Marcella Part 1 Review
ITV’s new crime series Marcella starts off as a rather formulaic Scandinavian cop drama but manages, through clever twists and subtle performances, to become a compelling watch. The series was created by Swedish screenwriter Hans Rosenfeldt, whose previous work involves the highly acclaimed The Bridge, and indeed Marcella bears all the hallmarks of Rosenfeld’s gloomy and bloody worlds.
Anna Friel plays Marcella, an ex-police investigator who returns to work after a seven-year hiatus as an old case re-opens after a dead body is found with its head in a plastic bag in a flat on top of a newsagent. But clearly gruesome things have been going on way before the discovery of the head since the episode’s first scene features a distraught, traumatised and drenched in blood Marcella writhing around in the bath; a scene that is heavily reminiscent of Glen Close’s hyperactive wounded flashbacks in US drama Damages.
Marcella, our flawed, battered and reactionary heroine is played perfectly by Anna Friel. Friel is superb; attractive, unhinged, and her wackiness, unlike a usual crime-heroine, is not cute or quirky – its desperate, over emotional and at times threatening. And Friel’s acting is particularly compelling immediately after her black-outs: as her husband comes back to the house to pick up his things and coldly states he doesn’t love her anymore, Marcella flips out and attacks him, throws him down the stairs but she can’t remember any of this occurring leaving the viewer to wonder exactly what took place and if they can trust Marcella as their guide and heroine.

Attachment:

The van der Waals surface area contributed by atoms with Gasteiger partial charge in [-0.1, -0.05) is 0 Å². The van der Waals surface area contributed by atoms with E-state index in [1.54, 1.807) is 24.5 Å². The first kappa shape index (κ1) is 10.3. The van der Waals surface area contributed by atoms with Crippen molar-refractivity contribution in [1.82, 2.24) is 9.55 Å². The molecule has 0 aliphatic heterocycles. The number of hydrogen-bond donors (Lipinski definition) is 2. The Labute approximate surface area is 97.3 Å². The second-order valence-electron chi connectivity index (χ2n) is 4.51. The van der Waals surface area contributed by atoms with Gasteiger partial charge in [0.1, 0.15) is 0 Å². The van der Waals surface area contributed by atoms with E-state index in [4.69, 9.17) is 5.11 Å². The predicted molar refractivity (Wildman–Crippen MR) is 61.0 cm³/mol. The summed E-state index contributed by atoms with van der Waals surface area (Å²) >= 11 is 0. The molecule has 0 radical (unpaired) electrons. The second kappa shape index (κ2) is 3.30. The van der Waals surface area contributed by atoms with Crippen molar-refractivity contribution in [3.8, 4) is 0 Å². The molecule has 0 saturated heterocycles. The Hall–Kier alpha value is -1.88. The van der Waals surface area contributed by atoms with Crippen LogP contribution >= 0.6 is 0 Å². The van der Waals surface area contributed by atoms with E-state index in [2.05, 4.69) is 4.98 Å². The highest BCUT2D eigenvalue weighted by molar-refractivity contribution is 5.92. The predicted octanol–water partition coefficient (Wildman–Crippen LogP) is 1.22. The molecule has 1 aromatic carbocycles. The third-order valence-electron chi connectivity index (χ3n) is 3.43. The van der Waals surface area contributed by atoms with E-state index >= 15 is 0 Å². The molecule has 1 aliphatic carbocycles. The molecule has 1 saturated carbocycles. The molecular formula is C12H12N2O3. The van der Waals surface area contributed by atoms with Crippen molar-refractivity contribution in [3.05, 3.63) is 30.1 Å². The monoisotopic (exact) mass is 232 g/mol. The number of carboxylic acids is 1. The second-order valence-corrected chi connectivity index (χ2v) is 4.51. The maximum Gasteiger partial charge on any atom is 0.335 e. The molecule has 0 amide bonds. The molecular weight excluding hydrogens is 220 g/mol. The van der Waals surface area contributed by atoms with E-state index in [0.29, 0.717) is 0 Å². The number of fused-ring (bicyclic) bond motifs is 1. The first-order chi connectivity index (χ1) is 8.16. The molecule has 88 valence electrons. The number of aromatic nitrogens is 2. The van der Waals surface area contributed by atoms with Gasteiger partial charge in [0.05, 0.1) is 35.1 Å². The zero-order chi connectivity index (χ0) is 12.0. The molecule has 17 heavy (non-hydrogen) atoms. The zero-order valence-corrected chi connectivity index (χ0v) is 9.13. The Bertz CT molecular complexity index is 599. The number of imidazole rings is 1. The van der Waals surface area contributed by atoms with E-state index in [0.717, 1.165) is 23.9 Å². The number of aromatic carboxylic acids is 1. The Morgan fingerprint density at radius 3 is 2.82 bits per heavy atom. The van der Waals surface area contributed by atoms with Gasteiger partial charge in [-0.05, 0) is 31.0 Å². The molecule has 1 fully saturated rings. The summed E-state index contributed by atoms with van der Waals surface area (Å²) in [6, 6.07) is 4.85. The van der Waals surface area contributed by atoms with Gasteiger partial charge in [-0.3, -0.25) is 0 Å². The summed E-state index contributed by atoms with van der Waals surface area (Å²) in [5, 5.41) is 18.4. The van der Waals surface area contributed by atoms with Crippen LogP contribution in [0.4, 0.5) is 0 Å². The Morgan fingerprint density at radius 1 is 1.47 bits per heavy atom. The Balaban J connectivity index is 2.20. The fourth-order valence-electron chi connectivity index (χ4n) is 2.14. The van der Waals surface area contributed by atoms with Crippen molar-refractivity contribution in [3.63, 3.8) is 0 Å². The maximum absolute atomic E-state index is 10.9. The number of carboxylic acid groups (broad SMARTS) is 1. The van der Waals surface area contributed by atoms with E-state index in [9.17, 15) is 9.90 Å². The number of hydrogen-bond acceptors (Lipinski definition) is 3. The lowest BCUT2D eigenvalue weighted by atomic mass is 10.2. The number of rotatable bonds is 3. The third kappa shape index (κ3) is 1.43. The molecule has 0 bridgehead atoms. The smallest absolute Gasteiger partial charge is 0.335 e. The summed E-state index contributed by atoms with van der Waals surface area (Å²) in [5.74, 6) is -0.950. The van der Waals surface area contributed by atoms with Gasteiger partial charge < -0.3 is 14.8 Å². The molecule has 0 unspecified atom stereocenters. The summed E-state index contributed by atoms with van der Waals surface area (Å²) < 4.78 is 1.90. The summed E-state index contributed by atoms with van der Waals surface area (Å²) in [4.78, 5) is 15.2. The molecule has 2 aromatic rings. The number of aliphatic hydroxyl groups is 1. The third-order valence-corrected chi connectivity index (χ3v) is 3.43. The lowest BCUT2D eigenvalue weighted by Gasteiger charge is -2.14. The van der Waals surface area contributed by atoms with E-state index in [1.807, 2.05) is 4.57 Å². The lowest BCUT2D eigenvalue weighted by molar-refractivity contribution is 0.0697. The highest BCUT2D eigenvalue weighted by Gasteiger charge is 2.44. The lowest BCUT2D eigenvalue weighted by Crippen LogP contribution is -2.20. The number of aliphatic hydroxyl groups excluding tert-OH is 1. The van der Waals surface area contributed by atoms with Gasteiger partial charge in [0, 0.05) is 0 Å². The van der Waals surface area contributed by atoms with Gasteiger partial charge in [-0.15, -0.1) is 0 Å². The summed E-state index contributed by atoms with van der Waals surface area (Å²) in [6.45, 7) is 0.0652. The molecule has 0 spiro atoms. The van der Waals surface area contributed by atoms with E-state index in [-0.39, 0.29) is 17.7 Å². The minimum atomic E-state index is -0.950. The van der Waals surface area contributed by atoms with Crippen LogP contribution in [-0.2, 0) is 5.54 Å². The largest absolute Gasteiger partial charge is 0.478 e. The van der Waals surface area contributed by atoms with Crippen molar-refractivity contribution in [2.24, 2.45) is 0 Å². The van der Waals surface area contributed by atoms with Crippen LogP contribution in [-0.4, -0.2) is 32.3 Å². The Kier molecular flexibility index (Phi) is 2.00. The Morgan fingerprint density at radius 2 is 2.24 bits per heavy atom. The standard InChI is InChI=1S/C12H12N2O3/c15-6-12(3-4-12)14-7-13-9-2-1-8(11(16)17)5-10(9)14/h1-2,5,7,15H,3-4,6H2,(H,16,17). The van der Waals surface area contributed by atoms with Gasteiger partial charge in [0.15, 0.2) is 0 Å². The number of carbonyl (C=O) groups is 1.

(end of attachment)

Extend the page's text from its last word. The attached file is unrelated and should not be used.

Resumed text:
Marcella’s main strength however is its cast of beguiling parallel characters who cleverly intertwine with Marcella’s narrative and hint at gory conflicts further down the line: her cold and unemotional husband Jason; Grace Gibson, part of a rich and domineering property mogul family; Henry Gibson her weak gay-not-gay half brother; and the young bi-sexual prostitute thief played brilliantly by the stunning Florence Pugh, who is introduced to us via a web cam show in a randy teenage boy’s bedroom.
Marcella is for those who love their cop-shows bloody, dramatic and flecked through with grimy London disturbia; you are just as likely to see a panorama of Brixton Village as you are a head in a plastic bag. And this is excellent news since ITV has a sometimes habit of sanitising its crime dramas, so after a decade of Morse spin-offs, Marcella is finally here to offer some grit and bloody glamour.